These are the types of concepts that I try to spread out throughout the weeks in my weekly activities. They should be simple, they should be developmentally appropriate, and they should be opportunities to play together to enhance their learning and your relationship! That is what my goal is every week with these activity plans. Not to create toddler or preschool “school” but to set aside time each day to ensure we are playing together with our little ones!

So, let’s go play together!

Capturing the Rainbow

 The work will wait while you show your child the rainbow…

But the rainbow won’t wait while you do the work.

-Erik Erikson

Just a sec… no, I’m not tearing up, I just have something in both eyes…

That quote gets me every time!

I have a major tendency of going overboard for special occasions… birthdays, anniversaries, vacations, holidays… I have that in common with Clark Griswold I guess…

I think there is something great about setting aside that time as different than the rest of life. Life kind of stinks sometimes, right? The world is chaotic, even scary at times, and in general ranges from over-scheduled chaos to the hum drum boringness of making food (it’s constant right? Or is that just my house?), folding laundry, and cleaning up the latest milk spill on the floor. So, when something is special, I want it to feel totally set apart from all of that… not ordinary, or every day, but fun, pretty, exciting, sometimes sparkly, and different. This isn’t to say that this is normal or necessary (my husband can attest to this), but just to give a glimpse into some of what drives me.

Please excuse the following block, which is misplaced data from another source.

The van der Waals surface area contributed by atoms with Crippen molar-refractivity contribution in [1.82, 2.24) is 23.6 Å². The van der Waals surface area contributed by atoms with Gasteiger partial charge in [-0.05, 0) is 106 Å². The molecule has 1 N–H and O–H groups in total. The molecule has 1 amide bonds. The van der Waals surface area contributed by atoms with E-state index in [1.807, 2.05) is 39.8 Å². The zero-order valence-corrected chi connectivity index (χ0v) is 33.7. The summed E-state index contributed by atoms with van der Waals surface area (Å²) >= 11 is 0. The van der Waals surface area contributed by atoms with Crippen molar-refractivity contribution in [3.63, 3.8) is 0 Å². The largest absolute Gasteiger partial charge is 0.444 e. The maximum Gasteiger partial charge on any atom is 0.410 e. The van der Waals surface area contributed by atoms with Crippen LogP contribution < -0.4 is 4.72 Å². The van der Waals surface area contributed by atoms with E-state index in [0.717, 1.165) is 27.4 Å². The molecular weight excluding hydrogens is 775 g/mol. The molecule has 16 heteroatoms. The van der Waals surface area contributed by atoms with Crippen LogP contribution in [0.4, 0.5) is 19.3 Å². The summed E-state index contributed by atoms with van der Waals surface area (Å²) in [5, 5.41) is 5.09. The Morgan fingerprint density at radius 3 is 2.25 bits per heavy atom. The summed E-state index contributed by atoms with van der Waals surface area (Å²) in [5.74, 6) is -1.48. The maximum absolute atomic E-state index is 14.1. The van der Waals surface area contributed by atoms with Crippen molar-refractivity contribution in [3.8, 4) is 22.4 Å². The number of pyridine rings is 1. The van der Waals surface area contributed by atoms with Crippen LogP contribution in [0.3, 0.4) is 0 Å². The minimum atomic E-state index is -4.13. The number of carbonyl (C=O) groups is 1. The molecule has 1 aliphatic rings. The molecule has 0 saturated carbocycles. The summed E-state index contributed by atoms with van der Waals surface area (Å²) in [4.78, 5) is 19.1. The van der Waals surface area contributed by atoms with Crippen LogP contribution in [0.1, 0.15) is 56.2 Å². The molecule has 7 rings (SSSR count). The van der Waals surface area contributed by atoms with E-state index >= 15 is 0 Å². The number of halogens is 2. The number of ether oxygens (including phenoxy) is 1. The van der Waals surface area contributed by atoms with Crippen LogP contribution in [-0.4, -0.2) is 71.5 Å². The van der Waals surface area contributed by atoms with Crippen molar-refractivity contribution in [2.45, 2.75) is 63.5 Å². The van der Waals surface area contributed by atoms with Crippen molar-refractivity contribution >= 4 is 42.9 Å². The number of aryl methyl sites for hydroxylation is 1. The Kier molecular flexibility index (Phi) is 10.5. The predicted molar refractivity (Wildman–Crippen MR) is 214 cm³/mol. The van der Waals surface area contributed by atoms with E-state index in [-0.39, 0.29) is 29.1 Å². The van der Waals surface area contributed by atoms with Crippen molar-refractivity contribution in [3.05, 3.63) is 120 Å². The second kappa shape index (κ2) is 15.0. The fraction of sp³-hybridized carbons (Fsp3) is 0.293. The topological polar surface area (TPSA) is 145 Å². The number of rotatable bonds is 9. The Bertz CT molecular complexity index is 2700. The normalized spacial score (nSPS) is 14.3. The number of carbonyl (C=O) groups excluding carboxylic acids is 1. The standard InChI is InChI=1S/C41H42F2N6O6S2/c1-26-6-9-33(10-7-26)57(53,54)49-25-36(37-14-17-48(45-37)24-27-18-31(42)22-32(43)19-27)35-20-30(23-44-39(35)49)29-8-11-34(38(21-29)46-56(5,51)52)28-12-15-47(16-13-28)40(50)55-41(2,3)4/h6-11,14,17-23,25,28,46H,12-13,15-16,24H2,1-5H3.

I realized a couple of years ago that I didn’t just want special occasions to be set apart from daily life, but I wanted to have chances every day that were set apart and meaningful. I was tired of putting my kids to bed feeling like I hadn’t done anything with them, rather we had just kind of gone through the routine of the day, coexisting rather than interacting.

…I have a point, and it does relate to this blog…

So, I started to fashion my schedule around my kids as my first priority and using these activities as a set way to know what I was going to do with them. Instead of working my kids in around everything else, I started trying to work in everything else around my kids. Now obviously it doesn’t take a plan, or special materials to connect with our kids or to have them learn. What this plan did for me was take away the constant “what should we do today?” It was just ready to go and I could focus on our time playing together.